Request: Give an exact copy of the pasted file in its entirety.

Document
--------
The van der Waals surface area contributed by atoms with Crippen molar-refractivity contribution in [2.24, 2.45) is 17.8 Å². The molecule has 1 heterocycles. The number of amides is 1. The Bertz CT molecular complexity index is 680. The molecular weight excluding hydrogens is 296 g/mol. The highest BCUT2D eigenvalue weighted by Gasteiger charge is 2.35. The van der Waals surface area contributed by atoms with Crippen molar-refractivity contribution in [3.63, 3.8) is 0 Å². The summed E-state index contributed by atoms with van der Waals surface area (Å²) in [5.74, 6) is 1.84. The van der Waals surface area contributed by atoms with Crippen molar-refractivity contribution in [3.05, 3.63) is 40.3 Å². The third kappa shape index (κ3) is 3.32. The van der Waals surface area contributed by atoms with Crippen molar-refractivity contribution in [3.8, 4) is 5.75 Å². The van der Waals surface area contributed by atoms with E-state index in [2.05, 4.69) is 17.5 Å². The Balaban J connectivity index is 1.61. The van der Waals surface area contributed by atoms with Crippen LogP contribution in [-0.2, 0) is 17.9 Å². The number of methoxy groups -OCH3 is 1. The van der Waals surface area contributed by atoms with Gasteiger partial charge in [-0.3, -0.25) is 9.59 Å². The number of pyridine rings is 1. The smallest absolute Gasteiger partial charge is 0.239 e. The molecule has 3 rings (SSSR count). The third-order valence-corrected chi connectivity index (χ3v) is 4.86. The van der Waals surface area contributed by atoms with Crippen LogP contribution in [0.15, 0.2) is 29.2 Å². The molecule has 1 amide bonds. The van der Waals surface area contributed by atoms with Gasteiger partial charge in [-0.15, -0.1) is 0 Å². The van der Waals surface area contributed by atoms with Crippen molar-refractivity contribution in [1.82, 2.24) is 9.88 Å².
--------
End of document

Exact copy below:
The van der Waals surface area contributed by atoms with Crippen molar-refractivity contribution in [2.24, 2.45) is 17.8 Å². The molecule has 1 heterocycles. The number of amides is 1. The Bertz CT molecular complexity index is 680. The molecular weight excluding hydrogens is 296 g/mol. The highest BCUT2D eigenvalue weighted by Gasteiger charge is 2.35. The van der Waals surface area contributed by atoms with Crippen molar-refractivity contribution in [3.63, 3.8) is 0 Å². The summed E-state index contributed by atoms with van der Waals surface area (Å²) in [5.74, 6) is 1.84. The van der Waals surface area contributed by atoms with Crippen molar-refractivity contribution in [3.05, 3.63) is 40.3 Å². The third kappa shape index (κ3) is 3.32. The van der Waals surface area contributed by atoms with Crippen molar-refractivity contribution in [3.8, 4) is 5.75 Å². The van der Waals surface area contributed by atoms with E-state index in [2.05, 4.69) is 17.5 Å². The Balaban J connectivity index is 1.61. The van der Waals surface area contributed by atoms with Crippen LogP contribution in [-0.2, 0) is 17.9 Å². The number of methoxy groups -OCH3 is 1. The van der Waals surface area contributed by atoms with Gasteiger partial charge in [-0.3, -0.25) is 9.59 Å². The number of pyridine rings is 1. The smallest absolute Gasteiger partial charge is 0.239 e. The molecule has 3 rings (SSSR count). The third-order valence-corrected chi connectivity index (χ3v) is 4.86. The van der Waals surface area contributed by atoms with Crippen LogP contribution in [0.15, 0.2) is 29.2 Å². The molecule has 1 amide bonds. The van der Waals surface area contributed by atoms with Gasteiger partial charge in [-0.15, -0.1) is 0 Å². The van der Waals surface area contributed by atoms with Crippen molar-refractivity contribution in [1.82, 2.24) is 9.88 Å².